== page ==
Back In Time – System wide Backup and Restore App for Linux

‘Back in Time’ is a free utility for Linux that lets you perform a system wide level backup and then can restore your PC when needed. This application is similar to Windows System Restore or Apple’s TimeMachine, except that you get more control with Back In Time.

RSync Engine

Back-in-TIme is a great backup and restore utility. It is actually just a GUI. Under the hood is the powerful rsync engine that does all the work like taking snapshots and restore. You might have heard about TimeValut and FlyBack. They are immensely popular among Linux community. I feel Back in Time gives you more control and a simple user interface.

Back In Time GNOME running in elementary OS
Back In Time GNOME running in elementary OS

Backup Only when Needed

One of the best features of this utility is the “Places” or the Bookmarks column. It makes a snapshot only when something has changed in the PC, just like Windows creates System Restore point when a new program or an important update is applied to the computer. This is a neat feature which will help you save hard disk space by not creating meaning less backups of same thing over and over again.

User Mode Backup System

Another important feature is the ‘user mode’ backup system. You can set which folders you want to backup, and it includes read-only folders too, but you can’t restore the read-only ones.

Installing Back-In-Time in Ubuntu, Linux Mint, and elementary OS

Elementary OS Loki and above users may need to first enable PPA before going to instructions below.

STEP 1: Launch ‘Terminal’ from ‘Applications’.

STEP 2: Run the following command to install the utility’s PPA repository.

sudo add-apt-repository ppa:bit-team/stable

STEP 3: Perform an update.

sudo apt-get update

STEP 4: Finally install Back-In-Time

sudo apt-get install backintime-gnome

That’s it! You can launch the utility from ‘Applications’.

Installing Back-In-Time in Fedora and Mandriva

Back In Time is already included in the official repository. You can simply search the program in the ‘Software Center’ and install it right away. Follow below instructions if you are looking for command-line way.

STEP 1: Launch Terminal.

STEP 2: Login as root.

su

STEP 3: You can install the non-free RPM Fusion repository source. Copy and paste this into command-line and hit enter.

su -c 'dnf install https://download0.rpmfusion.org/free/fedora/rpmfusion-free-release-$(rpm -E %fedora).noarch.rpm https://download0.rpmfusion.org/nonfree/fedora/rpmfusion-nonfree-release-$(rpm -E %fedora).noarch.rpm'

STEP 4: Use dnf command to install Back In Time.

sudo dnf install backintime-gnome

That’s it.

Kiran Kumar
Hi there! I'm Kiran Kumar, founder of FOSSLinux.com. I'm an avid Linux lover and enjoy hands-on with new promising distros. Currently, I'm using Ubuntu as a daily driver and run several other distros such as Fedora, Solus, Manjaro, Debian, and some new ones on my test PC and virtual machines. I have a day job as an Engineer, and this website is one of my favorite past time activities especially during Winter ;). When I'm not writing for FOSSLinux, I'm seen biking and hiking on scenic trails. Hope you enjoy using this website as much as I do writing for it. Feedback from readers is something that inspires me to do more, and spread Linux love!. If you find a time, drop me an email or feedback from the 'Contact' page. Or simply leave a comment below if you found this article useful. Have a good day!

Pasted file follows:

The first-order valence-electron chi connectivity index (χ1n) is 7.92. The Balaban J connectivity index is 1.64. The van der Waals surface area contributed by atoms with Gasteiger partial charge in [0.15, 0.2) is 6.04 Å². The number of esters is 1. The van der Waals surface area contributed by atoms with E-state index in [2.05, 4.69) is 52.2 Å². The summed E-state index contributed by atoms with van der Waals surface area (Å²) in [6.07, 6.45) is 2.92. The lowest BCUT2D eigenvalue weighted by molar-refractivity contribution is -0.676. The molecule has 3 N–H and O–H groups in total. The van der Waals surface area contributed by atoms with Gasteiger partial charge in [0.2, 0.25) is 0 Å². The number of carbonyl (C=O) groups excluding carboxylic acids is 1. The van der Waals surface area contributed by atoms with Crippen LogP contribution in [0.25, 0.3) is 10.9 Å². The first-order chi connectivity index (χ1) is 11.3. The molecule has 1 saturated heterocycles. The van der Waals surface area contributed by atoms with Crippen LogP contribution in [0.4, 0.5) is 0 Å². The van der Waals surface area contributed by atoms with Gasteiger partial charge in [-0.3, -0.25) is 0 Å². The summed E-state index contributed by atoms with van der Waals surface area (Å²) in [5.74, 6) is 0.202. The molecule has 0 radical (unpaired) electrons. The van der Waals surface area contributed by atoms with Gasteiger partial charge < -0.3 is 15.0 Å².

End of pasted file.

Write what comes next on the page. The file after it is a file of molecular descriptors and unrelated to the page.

2 COMMENTS

Leave a Reply to Tim Harsch Cancel reply

Please enter your comment!
Please enter your name here

STAY CONNECTED

24,108FansLike
213FollowersFollow
7SubscribersSubscribe

LATEST ARTICLES

How to create a Fedora Games Live USB drive in Linux

One of the best Fedora spins that has been for a while and also being well maintained is the Fedora Games. The Fedora Games spin is a great showcase of the best games available in the Fedora operating system.
cool and fun linux commands
The real purpose of this article is to help Linux newbies get comfortable and confident with the Linux command-line.  While knowledge and comfort of the Linux GUI allow great power, it is the mastery of the command line, or CLI, affords the Linux user unlimited power and certifies them as a Linux power user well on their way to becoming an expert.
best linux distros for laptops
Whether buying a Linux pre-installed laptop or selecting a Linux distro for your existing laptop, there are many things to consider. Let's take you through some of the best Linux distros that are optimized for Laptops in this 2019 edition of the article. Read on.
MX Linux 19 Features and Desktop Tour
MX Linux is a Linux distribution based on Debian stable and using core antiX components. The distributions MX Tools is very popular among users and combined with other several ready-to-use tools, it is great for users who prefer to tweak their distro to their liking. In this video, we will take you through the features tour showing casing MX Linux 19.